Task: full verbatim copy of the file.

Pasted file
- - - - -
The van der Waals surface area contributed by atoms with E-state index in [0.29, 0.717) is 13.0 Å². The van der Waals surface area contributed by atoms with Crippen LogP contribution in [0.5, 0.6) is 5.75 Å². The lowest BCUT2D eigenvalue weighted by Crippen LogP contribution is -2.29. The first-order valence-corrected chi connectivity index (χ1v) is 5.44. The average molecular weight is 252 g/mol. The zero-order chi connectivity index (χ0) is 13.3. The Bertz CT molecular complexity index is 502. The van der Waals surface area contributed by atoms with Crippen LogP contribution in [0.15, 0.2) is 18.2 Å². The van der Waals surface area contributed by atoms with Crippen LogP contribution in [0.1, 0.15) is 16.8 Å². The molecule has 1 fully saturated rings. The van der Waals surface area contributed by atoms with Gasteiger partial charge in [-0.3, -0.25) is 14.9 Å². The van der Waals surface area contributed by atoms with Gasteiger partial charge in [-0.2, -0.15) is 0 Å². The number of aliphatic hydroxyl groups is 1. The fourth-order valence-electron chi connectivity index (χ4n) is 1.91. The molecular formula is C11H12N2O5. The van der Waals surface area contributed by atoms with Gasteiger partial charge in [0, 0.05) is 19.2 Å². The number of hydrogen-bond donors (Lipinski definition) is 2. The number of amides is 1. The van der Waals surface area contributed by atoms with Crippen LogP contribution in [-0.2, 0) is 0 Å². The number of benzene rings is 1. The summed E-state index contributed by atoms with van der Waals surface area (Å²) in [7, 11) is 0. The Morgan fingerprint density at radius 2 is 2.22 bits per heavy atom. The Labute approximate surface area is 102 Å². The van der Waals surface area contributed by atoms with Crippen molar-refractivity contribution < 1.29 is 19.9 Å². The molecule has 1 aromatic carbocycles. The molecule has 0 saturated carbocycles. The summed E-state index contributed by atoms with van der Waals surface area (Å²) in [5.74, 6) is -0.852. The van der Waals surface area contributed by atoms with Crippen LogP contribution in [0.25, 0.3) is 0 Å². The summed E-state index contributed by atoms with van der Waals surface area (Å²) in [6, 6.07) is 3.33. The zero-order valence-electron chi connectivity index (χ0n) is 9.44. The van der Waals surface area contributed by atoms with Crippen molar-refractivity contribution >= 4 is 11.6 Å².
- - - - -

The van der Waals surface area contributed by atoms with E-state index in [0.29, 0.717) is 13.0 Å². The van der Waals surface area contributed by atoms with Crippen LogP contribution in [0.5, 0.6) is 5.75 Å². The lowest BCUT2D eigenvalue weighted by Crippen LogP contribution is -2.29. The first-order valence-corrected chi connectivity index (χ1v) is 5.44. The average molecular weight is 252 g/mol. The zero-order chi connectivity index (χ0) is 13.3. The Bertz CT molecular complexity index is 502. The van der Waals surface area contributed by atoms with Crippen LogP contribution in [0.15, 0.2) is 18.2 Å². The van der Waals surface area contributed by atoms with Crippen LogP contribution in [0.1, 0.15) is 16.8 Å². The molecule has 1 fully saturated rings. The van der Waals surface area contributed by atoms with Gasteiger partial charge in [-0.3, -0.25) is 14.9 Å². The van der Waals surface area contributed by atoms with Gasteiger partial charge in [-0.2, -0.15) is 0 Å². The number of aliphatic hydroxyl groups is 1. The fourth-order valence-electron chi connectivity index (χ4n) is 1.91. The molecular formula is C11H12N2O5. The van der Waals surface area contributed by atoms with Gasteiger partial charge in [0, 0.05) is 19.2 Å². The number of hydrogen-bond donors (Lipinski definition) is 2. The number of amides is 1. The van der Waals surface area contributed by atoms with Crippen LogP contribution in [-0.2, 0) is 0 Å². The number of benzene rings is 1. The summed E-state index contributed by atoms with van der Waals surface area (Å²) in [7, 11) is 0. The Morgan fingerprint density at radius 2 is 2.22 bits per heavy atom. The Labute approximate surface area is 102 Å². The van der Waals surface area contributed by atoms with Crippen molar-refractivity contribution < 1.29 is 19.9 Å². The molecule has 1 aromatic carbocycles. The molecule has 0 saturated carbocycles. The summed E-state index contributed by atoms with van der Waals surface area (Å²) in [5.74, 6) is -0.852. The van der Waals surface area contributed by atoms with Crippen LogP contribution in [0.25, 0.3) is 0 Å². The summed E-state index contributed by atoms with van der Waals surface area (Å²) in [6, 6.07) is 3.33. The zero-order valence-electron chi connectivity index (χ0n) is 9.44. The van der Waals surface area contributed by atoms with Crippen molar-refractivity contribution >= 4 is 11.6 Å².